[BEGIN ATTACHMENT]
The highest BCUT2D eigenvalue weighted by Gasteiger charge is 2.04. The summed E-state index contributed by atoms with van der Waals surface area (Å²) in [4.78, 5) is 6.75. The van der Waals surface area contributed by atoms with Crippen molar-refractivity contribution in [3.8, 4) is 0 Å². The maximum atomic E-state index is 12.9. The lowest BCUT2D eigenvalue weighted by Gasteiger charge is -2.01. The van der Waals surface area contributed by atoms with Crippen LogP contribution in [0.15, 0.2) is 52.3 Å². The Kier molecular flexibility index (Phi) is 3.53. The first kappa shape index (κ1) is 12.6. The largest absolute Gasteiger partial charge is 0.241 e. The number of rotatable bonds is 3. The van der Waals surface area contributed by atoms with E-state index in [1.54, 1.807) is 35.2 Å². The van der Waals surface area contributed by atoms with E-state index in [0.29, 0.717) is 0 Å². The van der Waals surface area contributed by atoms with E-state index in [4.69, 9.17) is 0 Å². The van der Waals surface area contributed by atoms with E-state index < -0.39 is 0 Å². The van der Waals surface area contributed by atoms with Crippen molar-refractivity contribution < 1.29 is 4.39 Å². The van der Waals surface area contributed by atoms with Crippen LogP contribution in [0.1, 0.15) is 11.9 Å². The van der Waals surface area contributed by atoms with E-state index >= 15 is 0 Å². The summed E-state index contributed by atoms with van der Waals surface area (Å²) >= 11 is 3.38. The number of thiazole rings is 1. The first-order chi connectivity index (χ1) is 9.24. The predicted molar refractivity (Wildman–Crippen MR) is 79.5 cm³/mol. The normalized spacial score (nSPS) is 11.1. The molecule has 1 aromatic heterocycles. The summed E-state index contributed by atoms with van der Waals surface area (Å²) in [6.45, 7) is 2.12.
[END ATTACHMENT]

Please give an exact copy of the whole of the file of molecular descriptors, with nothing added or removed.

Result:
The highest BCUT2D eigenvalue weighted by Gasteiger charge is 2.04. The summed E-state index contributed by atoms with van der Waals surface area (Å²) in [4.78, 5) is 6.75. The van der Waals surface area contributed by atoms with Crippen molar-refractivity contribution in [3.8, 4) is 0 Å². The maximum atomic E-state index is 12.9. The lowest BCUT2D eigenvalue weighted by Gasteiger charge is -2.01. The van der Waals surface area contributed by atoms with Crippen LogP contribution in [0.15, 0.2) is 52.3 Å². The Kier molecular flexibility index (Phi) is 3.53. The first kappa shape index (κ1) is 12.6. The largest absolute Gasteiger partial charge is 0.241 e. The number of rotatable bonds is 3. The van der Waals surface area contributed by atoms with E-state index in [1.54, 1.807) is 35.2 Å². The van der Waals surface area contributed by atoms with E-state index in [0.29, 0.717) is 0 Å². The van der Waals surface area contributed by atoms with E-state index in [4.69, 9.17) is 0 Å². The van der Waals surface area contributed by atoms with E-state index < -0.39 is 0 Å². The van der Waals surface area contributed by atoms with Crippen molar-refractivity contribution < 1.29 is 4.39 Å². The van der Waals surface area contributed by atoms with Crippen LogP contribution in [0.1, 0.15) is 11.9 Å². The van der Waals surface area contributed by atoms with E-state index >= 15 is 0 Å². The summed E-state index contributed by atoms with van der Waals surface area (Å²) >= 11 is 3.38. The number of thiazole rings is 1. The first-order chi connectivity index (χ1) is 9.24. The predicted molar refractivity (Wildman–Crippen MR) is 79.5 cm³/mol. The normalized spacial score (nSPS) is 11.1. The molecule has 1 aromatic heterocycles. The summed E-state index contributed by atoms with van der Waals surface area (Å²) in [6.45, 7) is 2.12.